The tensioners on the sides are movable. The operations is not easy, though. You have to detach the optical tube, unscrew the tensioners and screw them into their new position. This is even harder with the heavy optical tube, but no other Dobsonian brand comes with such a feature.
Balancing the optical tube is easier due to the movable tensioners, but still, you will need additional weights attached to the optical tube. You can’t reach a perfect balance with only moving the tensioners.
The base is particleboard. It is not a high-quality material and will get damaged if its coverings get peeled off. Upgrading it wouldn’t be a bad idea, but it is not necessary.
Overall the combination of the mount and the base is pretty good. The weight is a problem, and the particleboard base is not pleasing. But other than that, the whole thing performs beautifully.
30mm Eyepiece – 9mm Eyepiece – Laser Collimator
The eyepieces are the most disappointing part of the package. Zhumell probably assumes most buyers of Z12 already have high-quality eyepieces, and they are right most of the time. But first-time-buyers should be ready to spend an extra 200-300$ on new eyepieces.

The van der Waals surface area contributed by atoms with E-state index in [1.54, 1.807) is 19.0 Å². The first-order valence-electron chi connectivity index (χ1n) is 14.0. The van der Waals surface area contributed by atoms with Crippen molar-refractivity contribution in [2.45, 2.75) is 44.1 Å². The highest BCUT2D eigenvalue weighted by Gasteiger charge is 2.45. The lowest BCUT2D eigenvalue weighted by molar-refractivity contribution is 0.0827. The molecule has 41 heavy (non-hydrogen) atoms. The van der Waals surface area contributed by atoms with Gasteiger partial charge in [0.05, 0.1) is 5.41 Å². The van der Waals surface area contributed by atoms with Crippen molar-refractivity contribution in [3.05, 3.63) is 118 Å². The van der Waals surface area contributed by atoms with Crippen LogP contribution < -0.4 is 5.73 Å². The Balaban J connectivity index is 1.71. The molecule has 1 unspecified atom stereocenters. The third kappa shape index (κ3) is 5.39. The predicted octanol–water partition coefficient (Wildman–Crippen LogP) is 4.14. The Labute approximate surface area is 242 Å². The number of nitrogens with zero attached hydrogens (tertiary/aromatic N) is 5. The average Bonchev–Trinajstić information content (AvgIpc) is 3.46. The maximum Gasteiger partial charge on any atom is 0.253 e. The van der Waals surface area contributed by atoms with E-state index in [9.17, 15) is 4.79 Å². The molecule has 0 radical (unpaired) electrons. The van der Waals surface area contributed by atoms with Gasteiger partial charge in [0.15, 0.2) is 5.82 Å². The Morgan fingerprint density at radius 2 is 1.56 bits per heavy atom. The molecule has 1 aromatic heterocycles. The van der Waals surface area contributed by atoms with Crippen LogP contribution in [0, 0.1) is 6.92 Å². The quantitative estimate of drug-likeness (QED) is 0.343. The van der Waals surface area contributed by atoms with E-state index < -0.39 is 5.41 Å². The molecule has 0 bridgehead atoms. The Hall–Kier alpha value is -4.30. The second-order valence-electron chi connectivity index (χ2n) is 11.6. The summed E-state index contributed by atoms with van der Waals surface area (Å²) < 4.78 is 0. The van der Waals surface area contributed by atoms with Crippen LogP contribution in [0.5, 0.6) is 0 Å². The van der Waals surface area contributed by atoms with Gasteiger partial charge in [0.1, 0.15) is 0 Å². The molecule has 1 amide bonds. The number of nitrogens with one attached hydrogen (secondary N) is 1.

The 30mm, wide-angle eyepiece is actually decent. It adds a little coma, but it gets close to Zhumell Z12/Apertura AD12 potential. It is vastly better than the 9mm eyepiece, which is annoyingly small and has a short eye-relief. The 9mm eyepiece should be the first accessory you should upgrade.
The finder is a right-angle 8×50, and it is perfectly adequate for Z12. It is easy to look through, and the images it provides are of decent quality. It is much better than flat finders that come with most other Dobsonian models. A Telrad would be a good upgrade.